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When it comes to sweet-hearted balladeers, the singular Sexsmith is Canada’s invisible man.Kerry Vergeer/Supplied

An audience sang Happy Birthday to Ron Sexsmith at Massey Hall on Thursday. It wasn’t his birthday, quite – the cherished singer-songwriter was born on Jan. 8, 1964, in St. Catharines. Because Massey Hall wasn’t available on Jan. 8, 2024, Sexsmith celebrated his 60 years on Earth belatedly, on leap day as it happened.

Because it occurs only once every four years, leap day can be considered a free day – a strange day out of phase with the normal calendar, and a day when unordinary things could and should happen. “So it was that on the 29th day of February, at the beginning of the thaw,” H.G. Wells wrote in his 1897 sci-fi novel The Invisible Man, “this singular person fell out of infinity into Iping Village.”

When it comes to sweet-hearted balladeers, the singular Sexsmith is Canada’s invisible man.

If you don’t believe me, ask him. On his X account, the songwriter’s songwriter occasionally laments his standing. Recently the three-time Juno Award winner pointed out that he had not been nominated for one of those trophies since 2014. And festival bookers ignore him, he claims. “Sometimes it feels like I’m the outcast of the Canadian music scene,” he summed it up on social media this week.

He may have a point. Why this melodic savant and lyrical empath isn’t Canada’s James Taylor is an open question. Is he underappreciated? Maybe, but there were dozens of music industry people in the audience paying their respects at Massey Hall. So many complimentary tickets, one wonders whether promoter Live Nation turned a profit on the night.

The crowd applauded Sexsmith warmly when he walked on stage. The main attraction patted his heart in response. The heart! It’s his best weapon, more potent even than his catchy songcraft and pleasing, dulcet tenor.

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Ron Sexsmith at Toronto's Danforth Music Hall, on March 29, 2022.Supplied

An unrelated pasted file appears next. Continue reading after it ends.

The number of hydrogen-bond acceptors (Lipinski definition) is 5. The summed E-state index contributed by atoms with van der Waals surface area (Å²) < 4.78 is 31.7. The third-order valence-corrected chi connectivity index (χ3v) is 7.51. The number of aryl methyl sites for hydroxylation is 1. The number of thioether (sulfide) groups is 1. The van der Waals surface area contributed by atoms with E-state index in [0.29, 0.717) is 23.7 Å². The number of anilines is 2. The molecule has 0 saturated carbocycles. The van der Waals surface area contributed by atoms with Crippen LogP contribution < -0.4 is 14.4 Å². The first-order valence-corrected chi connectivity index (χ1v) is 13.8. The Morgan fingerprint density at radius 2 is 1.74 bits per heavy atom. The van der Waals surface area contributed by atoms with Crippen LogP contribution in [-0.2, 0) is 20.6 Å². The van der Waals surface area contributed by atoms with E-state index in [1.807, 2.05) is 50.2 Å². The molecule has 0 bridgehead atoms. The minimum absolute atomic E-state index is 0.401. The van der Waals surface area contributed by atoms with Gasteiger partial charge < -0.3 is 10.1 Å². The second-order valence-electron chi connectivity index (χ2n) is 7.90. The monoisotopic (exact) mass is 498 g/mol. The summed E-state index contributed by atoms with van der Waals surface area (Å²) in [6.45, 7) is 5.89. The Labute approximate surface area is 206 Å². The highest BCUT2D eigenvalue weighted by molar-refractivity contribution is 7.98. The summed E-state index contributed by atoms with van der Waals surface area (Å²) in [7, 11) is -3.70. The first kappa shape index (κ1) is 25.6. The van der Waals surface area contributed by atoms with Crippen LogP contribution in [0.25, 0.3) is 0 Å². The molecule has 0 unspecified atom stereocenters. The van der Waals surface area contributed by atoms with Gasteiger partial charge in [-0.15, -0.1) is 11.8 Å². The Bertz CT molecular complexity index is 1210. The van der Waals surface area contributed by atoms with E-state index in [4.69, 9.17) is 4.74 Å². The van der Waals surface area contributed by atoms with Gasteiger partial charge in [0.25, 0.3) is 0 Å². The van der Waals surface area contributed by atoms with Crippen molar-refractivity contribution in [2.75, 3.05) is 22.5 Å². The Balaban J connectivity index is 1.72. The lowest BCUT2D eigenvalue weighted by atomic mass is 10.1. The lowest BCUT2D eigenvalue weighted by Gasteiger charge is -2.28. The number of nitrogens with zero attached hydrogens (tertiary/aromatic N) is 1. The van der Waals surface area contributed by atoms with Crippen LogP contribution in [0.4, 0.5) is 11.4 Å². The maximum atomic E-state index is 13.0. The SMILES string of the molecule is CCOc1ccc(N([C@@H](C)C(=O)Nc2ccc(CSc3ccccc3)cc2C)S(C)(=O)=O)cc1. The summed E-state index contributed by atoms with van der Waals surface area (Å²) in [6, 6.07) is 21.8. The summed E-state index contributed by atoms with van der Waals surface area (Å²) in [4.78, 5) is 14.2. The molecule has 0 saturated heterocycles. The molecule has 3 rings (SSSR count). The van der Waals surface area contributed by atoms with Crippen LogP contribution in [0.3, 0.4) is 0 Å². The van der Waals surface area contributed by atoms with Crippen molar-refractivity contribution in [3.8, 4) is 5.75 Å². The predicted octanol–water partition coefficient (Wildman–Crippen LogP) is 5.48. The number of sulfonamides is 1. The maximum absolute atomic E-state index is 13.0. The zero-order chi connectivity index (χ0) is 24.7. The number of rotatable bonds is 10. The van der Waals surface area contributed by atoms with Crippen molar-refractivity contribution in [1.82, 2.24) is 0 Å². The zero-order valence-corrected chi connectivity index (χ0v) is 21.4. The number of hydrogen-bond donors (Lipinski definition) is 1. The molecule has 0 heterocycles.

Though his band would soon join him, he began solo with an acoustic guitar on For a Moment, a light ballad from the 2002 album Cobblestone Runaway. It’s about the spirituality of music, a reoccurring theme throughout his songbook.

I could hear it in the sky above

In the streets below me

I could hear it in the songs of love

Just enough to show me

There was a light somewhere, somewhere

Over the next two hours or so, the 60-year-old troubadour soothed an audience with charming songs of love, doubt and hope. The material fell under the heading of unhurried folk rock, light sixties pop (Burt Bacharach meets Ray Davies) and mid-seventies McCartney-inspired music. There was a comfortable mellowness and sentimentality to it all. Though he offered cuts from his latest album, last year’s The Vivian Line, this was a career retrospective.

He talked about being dropped by a record label at one point in his career, which caused him to focus on writing songs for other artists for a bit. He said his publisher had unsuccessfully pitched one (Foolproof) to Diana Krall and another (Heavenly) to Nikki Yanofsky. At Massey, guest Lori Cullen sang them both, with Sexsmith accompanying.

“Ron is a good songwriter,” Cullen told the crowd between numbers. “I feel we’re all on the same page here.”

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Why this melodic savant and lyrical empath isn’t Canada’s James Taylor is an open question.Blue Boy/Supplied

Mostly, yes. Elton John and Elvis Costello are fans. Leslie Feist and Rod Stewart have covered his songs. New Yorker magazine has always supported Sexsmith, even if they once used the word “platitudinous” to describe his lyrics. (And fair enough there.)

Midway through the second set, Sexsmith rolled out what he cheekily referred to as “the songs you all grew up with.” Included were Whatever It Takes, Secret Heart and Brandy Alexander. They could have been hits in a number of different eras.

He said he wrote 1991′s Speaking With the Angel for his son, two years old at the time. It’s about innocence and being in tune with something unworldly, and it could just as well be about the songwriter himself.

He presented as thoroughly guileless – a gentle, sincere, intelligent creature dropped out of the sky from infinity, in his words, “half-man/half-melody.” Sexsmith, though one of this country’s greatest songwriters, was not built for today’s music industry. That is no fault of his own. In fact, quite the opposite.

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